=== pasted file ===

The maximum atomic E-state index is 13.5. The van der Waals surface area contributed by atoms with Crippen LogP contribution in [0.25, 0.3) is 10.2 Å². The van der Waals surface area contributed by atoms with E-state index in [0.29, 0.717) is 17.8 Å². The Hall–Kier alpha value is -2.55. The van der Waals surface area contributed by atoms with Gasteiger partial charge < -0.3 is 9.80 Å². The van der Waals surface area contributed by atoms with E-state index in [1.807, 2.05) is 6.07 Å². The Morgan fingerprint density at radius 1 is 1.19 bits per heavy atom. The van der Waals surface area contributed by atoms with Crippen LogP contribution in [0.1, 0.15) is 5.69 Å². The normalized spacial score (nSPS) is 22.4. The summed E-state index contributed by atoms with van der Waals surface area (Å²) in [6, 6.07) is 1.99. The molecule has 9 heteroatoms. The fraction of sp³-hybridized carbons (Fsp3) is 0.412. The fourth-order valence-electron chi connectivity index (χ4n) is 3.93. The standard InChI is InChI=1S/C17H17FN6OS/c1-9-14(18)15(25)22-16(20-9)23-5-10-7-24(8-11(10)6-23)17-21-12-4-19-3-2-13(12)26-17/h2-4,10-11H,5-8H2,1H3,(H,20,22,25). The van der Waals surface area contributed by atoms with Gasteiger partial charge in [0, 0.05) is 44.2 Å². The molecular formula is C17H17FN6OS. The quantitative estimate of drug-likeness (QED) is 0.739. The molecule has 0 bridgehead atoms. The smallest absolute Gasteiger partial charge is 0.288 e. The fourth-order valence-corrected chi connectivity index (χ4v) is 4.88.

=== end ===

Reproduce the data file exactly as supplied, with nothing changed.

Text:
The maximum atomic E-state index is 13.5. The van der Waals surface area contributed by atoms with Crippen LogP contribution in [0.25, 0.3) is 10.2 Å². The van der Waals surface area contributed by atoms with E-state index in [0.29, 0.717) is 17.8 Å². The Hall–Kier alpha value is -2.55. The van der Waals surface area contributed by atoms with Gasteiger partial charge < -0.3 is 9.80 Å². The van der Waals surface area contributed by atoms with E-state index in [1.807, 2.05) is 6.07 Å². The Morgan fingerprint density at radius 1 is 1.19 bits per heavy atom. The van der Waals surface area contributed by atoms with Crippen LogP contribution in [0.1, 0.15) is 5.69 Å². The normalized spacial score (nSPS) is 22.4. The summed E-state index contributed by atoms with van der Waals surface area (Å²) in [6, 6.07) is 1.99. The molecule has 9 heteroatoms. The fraction of sp³-hybridized carbons (Fsp3) is 0.412. The fourth-order valence-electron chi connectivity index (χ4n) is 3.93. The standard InChI is InChI=1S/C17H17FN6OS/c1-9-14(18)15(25)22-16(20-9)23-5-10-7-24(8-11(10)6-23)17-21-12-4-19-3-2-13(12)26-17/h2-4,10-11H,5-8H2,1H3,(H,20,22,25). The van der Waals surface area contributed by atoms with Gasteiger partial charge in [0, 0.05) is 44.2 Å². The molecular formula is C17H17FN6OS. The quantitative estimate of drug-likeness (QED) is 0.739. The molecule has 0 bridgehead atoms. The smallest absolute Gasteiger partial charge is 0.288 e. The fourth-order valence-corrected chi connectivity index (χ4v) is 4.88.